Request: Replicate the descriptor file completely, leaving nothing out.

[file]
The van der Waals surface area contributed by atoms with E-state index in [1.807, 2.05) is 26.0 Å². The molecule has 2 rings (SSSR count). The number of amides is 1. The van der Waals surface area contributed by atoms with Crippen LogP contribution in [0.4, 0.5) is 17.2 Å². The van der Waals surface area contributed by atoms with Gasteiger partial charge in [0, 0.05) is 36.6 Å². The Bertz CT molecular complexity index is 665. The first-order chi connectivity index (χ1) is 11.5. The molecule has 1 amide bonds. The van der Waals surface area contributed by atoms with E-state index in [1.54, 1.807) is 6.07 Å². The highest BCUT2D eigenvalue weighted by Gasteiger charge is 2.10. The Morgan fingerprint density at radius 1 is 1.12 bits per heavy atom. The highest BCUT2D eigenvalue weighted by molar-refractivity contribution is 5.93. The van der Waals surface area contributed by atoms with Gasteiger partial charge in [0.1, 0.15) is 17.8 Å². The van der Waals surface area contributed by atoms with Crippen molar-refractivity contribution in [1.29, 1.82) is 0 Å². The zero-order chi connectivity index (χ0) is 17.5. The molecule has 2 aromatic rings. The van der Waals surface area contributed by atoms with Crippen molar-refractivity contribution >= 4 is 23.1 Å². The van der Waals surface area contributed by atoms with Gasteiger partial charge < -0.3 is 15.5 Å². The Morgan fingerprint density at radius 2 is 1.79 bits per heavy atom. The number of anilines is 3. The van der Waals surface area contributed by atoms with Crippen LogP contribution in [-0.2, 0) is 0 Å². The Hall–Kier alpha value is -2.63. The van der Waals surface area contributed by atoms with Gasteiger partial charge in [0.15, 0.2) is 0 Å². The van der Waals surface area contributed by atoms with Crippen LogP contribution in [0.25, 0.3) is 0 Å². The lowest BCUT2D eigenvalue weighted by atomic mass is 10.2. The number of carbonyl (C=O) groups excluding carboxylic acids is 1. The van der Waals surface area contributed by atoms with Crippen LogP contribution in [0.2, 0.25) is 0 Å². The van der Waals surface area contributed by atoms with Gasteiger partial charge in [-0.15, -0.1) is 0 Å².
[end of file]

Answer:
The van der Waals surface area contributed by atoms with E-state index in [1.807, 2.05) is 26.0 Å². The molecule has 2 rings (SSSR count). The number of amides is 1. The van der Waals surface area contributed by atoms with Crippen LogP contribution in [0.4, 0.5) is 17.2 Å². The van der Waals surface area contributed by atoms with Gasteiger partial charge in [0, 0.05) is 36.6 Å². The Bertz CT molecular complexity index is 665. The first-order chi connectivity index (χ1) is 11.5. The molecule has 1 amide bonds. The van der Waals surface area contributed by atoms with E-state index in [1.54, 1.807) is 6.07 Å². The highest BCUT2D eigenvalue weighted by Gasteiger charge is 2.10. The Morgan fingerprint density at radius 1 is 1.12 bits per heavy atom. The highest BCUT2D eigenvalue weighted by molar-refractivity contribution is 5.93. The van der Waals surface area contributed by atoms with Gasteiger partial charge in [0.1, 0.15) is 17.8 Å². The van der Waals surface area contributed by atoms with Crippen molar-refractivity contribution in [1.29, 1.82) is 0 Å². The zero-order chi connectivity index (χ0) is 17.5. The molecule has 2 aromatic rings. The van der Waals surface area contributed by atoms with Crippen molar-refractivity contribution >= 4 is 23.1 Å². The van der Waals surface area contributed by atoms with Gasteiger partial charge < -0.3 is 15.5 Å². The Morgan fingerprint density at radius 2 is 1.79 bits per heavy atom. The number of anilines is 3. The van der Waals surface area contributed by atoms with Crippen LogP contribution in [-0.2, 0) is 0 Å². The Hall–Kier alpha value is -2.63. The van der Waals surface area contributed by atoms with Gasteiger partial charge in [0.15, 0.2) is 0 Å². The van der Waals surface area contributed by atoms with Crippen LogP contribution in [0.25, 0.3) is 0 Å². The lowest BCUT2D eigenvalue weighted by atomic mass is 10.2. The number of carbonyl (C=O) groups excluding carboxylic acids is 1. The van der Waals surface area contributed by atoms with Crippen LogP contribution in [0.2, 0.25) is 0 Å². The van der Waals surface area contributed by atoms with Gasteiger partial charge in [-0.15, -0.1) is 0 Å².